When Is Hypothyroidism not Hypothyroidism?

by Jennifer Coates, DVM

Hypothyroidism is one of the most common endocrine (hormonal) diseases I see in dogs. 

Doberman Pinscher

It occurs most frequently in middle-aged (4-10 years old) medium to large-breed dogs. Breeds that are commonly affected include Doberman Pinschers, Golden Retrievers, Irish Setters, Miniature Schnauzers, Dachshunds, Cocker Spaniels, and Airedale Terriers.

Hypothyroidism occurs when the thyroid gland secretes less thyroid hormone than normal. 

It usually is caused either by inflammation that destroys the normal thyroid tissue or the replacement of normal thyroid tissue with fatty tissue.

Because thyroid hormone has an effect on many parts of the body and the disease is slowly-progressive, the signs may be variable and non-specific at first.

Owners may notice weight gain, lethargy, intolerance of exercise, and heat-seeking behavior due to a lowered metabolism. Skin and hair coat changes (e.g., dull hair coat, hair loss, increased skin pigmentation and skin infections) may be evident also. Other possible signs include neurologic and/or reproductive abnormalities.

However, these symptoms are not specific for hypothyroidism and can be caused by a variety of diseases.

Diagnosing hypothyroidism is not straight- forward. 

The supporting signs and symptoms must be backed up by laboratory tests. Routine testing (such as a complete blood count and a biochemical analysis) may provide only supportive evidence of thyroid disease or may reveal another disease that is mimicking thyroid disease.

More specific thyroid function tests (measurements of total T4, free T4 and Thyroid Stimulating Hormone or TSH) can show that the thyroid gland is normal but do not conclusively prove that a dog’s illness is due to thyroid gland dysfunction.

Many non-thyroidal diseases and medications can cause a syndrome known as Euthyroid Sick Syndrome

This syndrome results in reduced total T4 concentrations and mimics a hypothyroid condition - thyroid levels are low, the dog may have some of the symptoms commonly seen with hypothyroidism, and clinical improvement may be seen following administration of thyroid medication (which is the treatment for hypothyroidism).

However, the thyroid gland is actually functioning normally.

Any severe systemic disease can cause low thyroid concentrations including neurologic diseases, heart failure, renal disease, and cancer. Some medications that can cause Euthyroid Sick Syndrome include
  • phenobarbital
  • zonisamide
  • sulfa antibiotics
  • clomipramine
  • aspirin
  • corticosteroids (including topical formulations)

To complicate matters further, some breeds of dogs normally have low serum total T4 and free T4 concentrations including
  • Greyhounds
  • Scottish Deerhounds
  • Other sight hounds
  • Alaskan sled dogs (particularly during intense training or racing)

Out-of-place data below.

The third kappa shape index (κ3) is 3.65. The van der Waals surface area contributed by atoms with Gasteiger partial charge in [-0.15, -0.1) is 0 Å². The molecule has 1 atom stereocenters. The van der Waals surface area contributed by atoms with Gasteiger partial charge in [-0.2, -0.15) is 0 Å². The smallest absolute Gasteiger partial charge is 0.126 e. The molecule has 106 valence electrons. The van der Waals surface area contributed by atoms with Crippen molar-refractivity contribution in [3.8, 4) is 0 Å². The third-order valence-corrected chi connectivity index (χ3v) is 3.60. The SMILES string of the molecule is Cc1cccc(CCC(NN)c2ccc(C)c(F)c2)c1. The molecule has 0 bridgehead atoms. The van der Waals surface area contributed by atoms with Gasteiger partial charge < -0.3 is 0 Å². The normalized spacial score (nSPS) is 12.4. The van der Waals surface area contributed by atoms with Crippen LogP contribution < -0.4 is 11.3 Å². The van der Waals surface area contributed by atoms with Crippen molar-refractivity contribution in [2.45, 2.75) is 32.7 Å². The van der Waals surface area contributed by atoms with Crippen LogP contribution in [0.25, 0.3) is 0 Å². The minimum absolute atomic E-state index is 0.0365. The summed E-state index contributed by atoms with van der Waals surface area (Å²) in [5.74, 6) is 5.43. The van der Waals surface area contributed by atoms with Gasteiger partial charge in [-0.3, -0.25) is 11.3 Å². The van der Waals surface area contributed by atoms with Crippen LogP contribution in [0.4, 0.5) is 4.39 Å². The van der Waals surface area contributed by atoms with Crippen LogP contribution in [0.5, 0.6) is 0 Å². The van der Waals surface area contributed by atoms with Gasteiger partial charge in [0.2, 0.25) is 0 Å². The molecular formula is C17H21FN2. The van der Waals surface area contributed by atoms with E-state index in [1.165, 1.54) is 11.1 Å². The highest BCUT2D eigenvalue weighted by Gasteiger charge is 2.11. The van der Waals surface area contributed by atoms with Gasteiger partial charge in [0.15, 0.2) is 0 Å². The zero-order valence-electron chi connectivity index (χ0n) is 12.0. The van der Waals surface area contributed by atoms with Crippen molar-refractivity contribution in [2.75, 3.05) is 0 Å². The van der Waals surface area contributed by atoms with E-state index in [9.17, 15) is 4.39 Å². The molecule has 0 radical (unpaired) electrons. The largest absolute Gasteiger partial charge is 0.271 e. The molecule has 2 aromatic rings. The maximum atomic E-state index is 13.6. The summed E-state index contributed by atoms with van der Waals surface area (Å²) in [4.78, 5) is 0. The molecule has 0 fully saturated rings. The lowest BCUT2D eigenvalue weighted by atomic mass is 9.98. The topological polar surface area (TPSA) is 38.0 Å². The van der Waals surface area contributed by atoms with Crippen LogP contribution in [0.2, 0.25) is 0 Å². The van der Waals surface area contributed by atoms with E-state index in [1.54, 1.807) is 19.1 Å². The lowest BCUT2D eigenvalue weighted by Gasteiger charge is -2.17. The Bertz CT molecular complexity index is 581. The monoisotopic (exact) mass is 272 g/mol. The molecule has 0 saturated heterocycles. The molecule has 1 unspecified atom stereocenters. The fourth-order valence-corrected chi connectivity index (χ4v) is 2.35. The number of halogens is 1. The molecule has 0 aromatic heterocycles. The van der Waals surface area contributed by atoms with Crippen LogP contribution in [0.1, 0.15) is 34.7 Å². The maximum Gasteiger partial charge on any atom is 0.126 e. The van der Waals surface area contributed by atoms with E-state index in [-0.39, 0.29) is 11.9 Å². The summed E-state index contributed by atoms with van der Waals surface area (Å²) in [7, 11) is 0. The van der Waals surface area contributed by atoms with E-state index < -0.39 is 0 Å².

The most specific test that is currently available for differentiating hypothyroidism from the Euthyroid Sick Syndrome is the measurement of free T4 by equilibrium dialysis

It has the greatest diagnostic sensitivity and specificity – meaning that when thyroid disease is present, the free T4 is most likely low and when the free T4 is low, thyroid disease is likely to blame.

Ultrasound of the thyroid gland by an experienced radiologist and scintigraphy (a thyroid scan) can also provide useful information, but due to cost and limited availability, these tests are not commonly used.

Veterinarians must be careful when evaluating a dog that looks like he has hypothyroidism.

An accurate diagnosis must be reached before proper treatment can start and the patient starts down the road to recovery.


Jennifer Coates, DVM graduated with honors from the Virginia-Maryland Regional College of Veterinary Medicine in 1999.  In the years since, she has practiced veterinary medicine in Virginia, Wyoming, and Colorado.  She is the author of several books about veterinary medicine and animal care, including the Dictionary of Veterinary Terms: Vet-speak Deciphered for the Non-veterinarian

Dr. Coates has recently joined the PetMD team and she is now writing for the Fully Vetted column; great blog, do check it out.

Jennifer also writes short stories that focus on the strength and importance of the human-animal bond and freelance articles relating to a variety of animal care and veterinary topics.  Dr. Coates lives in Fort Collins, Colorado with her husband, daughter, and pets.

Articles by Dr. Coates:
Kidney Disease – Say What? 
What Happens In The Dog's Body When The Kidneys Fail To Function Properly? 
Heat Stroke: What Happens In The Dog's Body?  
The Perplexities of Pancreatitis
The Other Side Of The Coin: The Cost Of Defensive Medicine
To Neuter Or Not To Neuter… That Is The Question
Don’t Forget the Physical Therapy
Common Misdiagnoses (Part 1)
Common Misdiagnoses (Part 2)
Picking the Right Dog to Breed
When Is It An Emergency?
Dog Allergies: Common, Commonly Misdiagnosed, or Both? 
Why Does The Spleen Get No Respect?
Protect Your Dog From Snake Bites 
More Creepy Crawlies
Why I Dislike Inflammatory Bowel Disease
Salmonella – A Significant Problem, Or Not? 
What’s In the Vomit?
Cortisol: What Happens In A Dog’s Body When It Goes Awry?
What Happens In The Dog's Body With Zinc Toxicity? 
What Happens In The Dog’s Body: Xylitol Poisoning 
What Happens In The Dog's Body: Insulin